Binder: Well, they were asked, because most things you hear about the abortion bills, oh, 15 weeks, and then that’s it. The lack of an exception for rape or incest is traditionally different from most other abortion ban restrictions. So, we wanted to highlight that and then see if there was a difference in the public opinion with or without it. And it was only a 5% difference. So, I think that tells you that, generally speaking, people’s opinions on abortions are pretty hard and fast. But some of those key provisions can move the needle just a little bit.

Q: One of the interesting things to me about the poll was the 10% jump in support for recreational marijuana. Where did that jump come from in the polling? Did it come from any specific demographic?

Binder: This surprised the heck out of me, too. But it was up everywhere. Everybody was up just a little bit more, even Republicans were at 64%. It’s not just like, oh, this group came around, or oh, that group came around, it shows an across-the-board uptick in support. I think the reason for the uptick is probably twofold. I think one is now that we’ve had medical marijuana here in the state for, I guess, theoretically, four years but in actuality closer to two, people are looking around, people are having more experience with it, and they’re not seeing terrible things happen. Additionally, a lot of other states have moved to recreational marijuana, and those states are not seeing some of the problems that people had feared. And so, I think it’s easing some of the concerns or consciousness of folks.

Q: What do you think is the biggest takeaway from the results of these polls?

Binder: I think the biggest takeaway is, even though it may appear, that the Florida Legislature might be out of step with the Florida voters, if you look a little deeper into those numbers, Republicans are supportive of that 15-week abortion ban. Republicans are supportive of the “Don’t Say Gay” bill. Republicans are supportive of marijuana but that’s probably the only one (not getting attention). So, a lot of these issues that the Legislature is moving on that are extraordinarily controversial, not just here in Florida, but getting national attention. They’re in line with the Republican voters that are electing them to the House and Senate.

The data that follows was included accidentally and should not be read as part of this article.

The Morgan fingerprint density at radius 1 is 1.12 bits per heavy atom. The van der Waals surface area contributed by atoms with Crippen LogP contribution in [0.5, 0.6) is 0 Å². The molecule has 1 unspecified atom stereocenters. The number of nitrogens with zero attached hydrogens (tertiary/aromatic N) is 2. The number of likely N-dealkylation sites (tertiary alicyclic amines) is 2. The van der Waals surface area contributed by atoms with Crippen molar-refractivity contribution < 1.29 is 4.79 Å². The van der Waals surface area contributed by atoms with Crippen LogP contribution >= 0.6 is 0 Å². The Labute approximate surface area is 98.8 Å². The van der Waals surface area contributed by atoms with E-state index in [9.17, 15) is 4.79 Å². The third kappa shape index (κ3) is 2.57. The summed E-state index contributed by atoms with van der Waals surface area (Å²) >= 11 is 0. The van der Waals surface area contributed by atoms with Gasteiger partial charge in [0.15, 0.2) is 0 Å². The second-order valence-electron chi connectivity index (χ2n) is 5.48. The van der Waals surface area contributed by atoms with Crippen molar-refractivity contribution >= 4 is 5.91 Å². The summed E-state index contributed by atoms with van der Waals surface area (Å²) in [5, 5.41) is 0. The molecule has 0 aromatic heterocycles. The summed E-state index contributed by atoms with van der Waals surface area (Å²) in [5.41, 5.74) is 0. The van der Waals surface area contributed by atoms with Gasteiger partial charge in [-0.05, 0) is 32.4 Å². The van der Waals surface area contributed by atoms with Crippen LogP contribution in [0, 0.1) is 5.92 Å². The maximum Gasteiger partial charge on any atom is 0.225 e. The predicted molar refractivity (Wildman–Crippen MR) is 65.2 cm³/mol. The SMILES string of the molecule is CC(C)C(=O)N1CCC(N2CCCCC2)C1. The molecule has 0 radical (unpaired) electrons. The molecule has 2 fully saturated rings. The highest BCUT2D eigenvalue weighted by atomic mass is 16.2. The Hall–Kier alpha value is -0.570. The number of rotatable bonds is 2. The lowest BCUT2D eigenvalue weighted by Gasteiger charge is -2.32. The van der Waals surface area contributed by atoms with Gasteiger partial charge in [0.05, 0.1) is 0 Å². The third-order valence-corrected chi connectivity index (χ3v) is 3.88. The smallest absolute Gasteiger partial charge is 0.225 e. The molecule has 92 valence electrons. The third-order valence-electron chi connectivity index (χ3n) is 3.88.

Lobby Up

Jacksonville-based lobbying firm The Fiorentino Group earned an estimated $2.48 million last year, according to its quarterly compensation reports.

The firm founded by Marty Fiorentino represented 70 clients last year, notching $1.3 million in legislative lobbying revenues and $1.18 million in executive branch lobbying revenues.

The Fiorentino Group is the go-to firm for many of the biggest names in Northeast Florida. Their clientele includes companies such as Flagler Health+, Crowley Maritime, the Florida East Coast Railway and many county and municipal governments.

Flagler Health+ paid the firm $100,000 for legislative lobbying work, making it the firm’s top client last year. It was followed by the Florida Court Clerks and Comptrollers at the $90,000 level. Flagler Health+ was also The Fiorentino Group’s top executive branch client, paying another $100,000 for help plying the Governor, Cabinet and state agencies.

The firm’s local government and public sector clients included Duval County Public Schools, Flagler County, Clay County and the city government for Atlantic Beach. Some of the better-known names on their client sheets include the PGA Tour and AT&T.

In addition to Fiorentino, the firm’s lobbying team includes Davis Bean, Melissa Braude, John Delaney, Joseph Mobley, Mark Pinto and Shannan Schuessler.

Firm-level ranges show The Fiorentino Group earned between $250,000 and $500,000 in legislative lobbying pay and the same amount in executive branch pay each quarter. Based on those ranges, the firm earned no less than $2 million last year and may have earned as much as $4 million.

Breakthrough Insights

The Next 24

The House Redistricting Committee will consider a proposed congressional district map when it meets at 9 a.m. in Room 404 of the House Office Building.

Democratic U.S. Rep. Charlie Crist, who is running for Governor, will hold a roundtable with parents, teachers, and students “to discuss Gov. DeSantis’ reckless and politically motivated attacks against our schools.” It will be livestreamed on Crist’s Facebook page at 10 a.m.

The House will hold a floor session at 1 p.m. The agenda includes a bill (HB 357) that would tighten regulations for pharmacy benefit managers.

Also, the following committees will meet.

— Senate Appropriations Committee meets at 9 a.m. in Room 412 of the Knott Building.

— The House Rules Committee will meet in Room 404 of the House Office Building. The meeting begins 15 minutes after the floor session adjourns.

— The Senate Special Order Calendar Group will meet in Room 401 of the Senate Office Building. The meeting begins 15 minutes after the Senate Appropriations Committee meeting adjourns.

Full committee agendas, including bills to be considered, are available on the House and Senate websites.

Staff Reports